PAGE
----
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DeMarco Murray doesn't want comeback player award

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DeMarco Murray is back on the NFL map in a big way in 2016 after a dreadful 2015, but the Tennessee Titans running back doesn't want his rejuvenation to be considered a comeback.

Murray won Offensive Player of the Year in 2014 as the NFL's leading rusher and carrying the Dallas Cowboys' offense to the playoffs on 329 carries. In 2015, a worn-down Murray was an ill-fit in Chip Kelly's stretch-run system. Murray cratered in Philadelphia, earning just 702 yards on 193 carries. In 2016, Murray has bounced back in a big way, sitting second in the NFL in rushing yards with 1,135 through 13 games. Murray also has 12 touchdowns (nine rushing).

The three-year loop has Murray in the thick of Comeback Player of the Year discussions. He'd rather not win the hardware.

"Hopefully, not to me; hopefully it's for somebody else," he said, via ESPN.com. "I don't know, I don't know. We'll see, I guess."

Comeback Player of the Year generally goes to a player injured the previous season that returns for a Pro Bowl-caliber year. In 2015 Chiefs safety Eric Berry was the clear choice after overcoming cancer.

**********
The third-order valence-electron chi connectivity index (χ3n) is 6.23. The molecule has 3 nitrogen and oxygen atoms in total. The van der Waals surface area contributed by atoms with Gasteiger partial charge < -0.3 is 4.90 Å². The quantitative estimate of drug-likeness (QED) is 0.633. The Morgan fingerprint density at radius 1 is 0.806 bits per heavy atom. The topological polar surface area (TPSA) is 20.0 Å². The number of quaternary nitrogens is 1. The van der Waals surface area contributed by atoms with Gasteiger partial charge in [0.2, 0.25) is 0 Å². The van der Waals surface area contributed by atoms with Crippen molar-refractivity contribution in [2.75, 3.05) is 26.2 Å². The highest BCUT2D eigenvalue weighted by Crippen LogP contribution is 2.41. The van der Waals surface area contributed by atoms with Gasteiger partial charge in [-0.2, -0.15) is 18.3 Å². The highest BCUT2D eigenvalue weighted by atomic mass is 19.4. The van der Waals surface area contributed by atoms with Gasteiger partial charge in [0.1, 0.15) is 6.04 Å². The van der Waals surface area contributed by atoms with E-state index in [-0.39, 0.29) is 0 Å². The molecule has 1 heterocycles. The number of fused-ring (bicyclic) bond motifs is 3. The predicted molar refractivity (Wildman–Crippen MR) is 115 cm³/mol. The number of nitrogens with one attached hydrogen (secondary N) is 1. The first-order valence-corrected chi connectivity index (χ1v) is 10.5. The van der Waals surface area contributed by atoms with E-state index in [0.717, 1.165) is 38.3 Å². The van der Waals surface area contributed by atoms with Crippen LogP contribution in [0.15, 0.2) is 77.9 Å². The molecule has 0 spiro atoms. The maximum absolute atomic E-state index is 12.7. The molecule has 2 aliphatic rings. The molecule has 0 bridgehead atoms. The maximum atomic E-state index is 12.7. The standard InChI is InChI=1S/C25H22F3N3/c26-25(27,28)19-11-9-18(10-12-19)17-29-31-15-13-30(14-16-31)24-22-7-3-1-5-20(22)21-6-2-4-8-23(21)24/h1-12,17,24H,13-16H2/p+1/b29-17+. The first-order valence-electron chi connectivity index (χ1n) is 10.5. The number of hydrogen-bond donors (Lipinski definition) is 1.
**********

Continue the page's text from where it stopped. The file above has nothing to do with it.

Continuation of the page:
It's not always an injury-related award, however. In 2013, Chargers quarterback Philip Rivers won for simply coming back from a bad season (15 interceptions, 49 sacks the previous year).

Murray could be the next player to earn the award for returning to relevance after a year scrubbing the floors.

Most notable players coming off injuries haven't performed well this season. The likes of Joe Flacco, Andrew Luck and Dez Bryant have struggled with consistency. 

Jordy Nelson -- 12 TDs, nearing 1,000 receiving yards -- seems like the best candidate. Le'Veon Bell should earn some support as he propels the Steelers towards the postseason -- if voters decry giving the MVP to Tom Brady, however, would they vote for another player who started the season on the suspension list? Jimmy Graham made a fantastic turnaround from a patellar tendon injury but hasn't been a steady force in an up-and-down Seahawks offense.

With no shoo-in in the "missed last year with injury" category, the award could swing in the direction of Murray, especially if he engineers a path to push the Titans to the playoffs.

Even if he doesn't want the dust-collector on his shelf to remind him of a lost year in Philadelphia, Murray's play in 2016 certainly warrants recognition.

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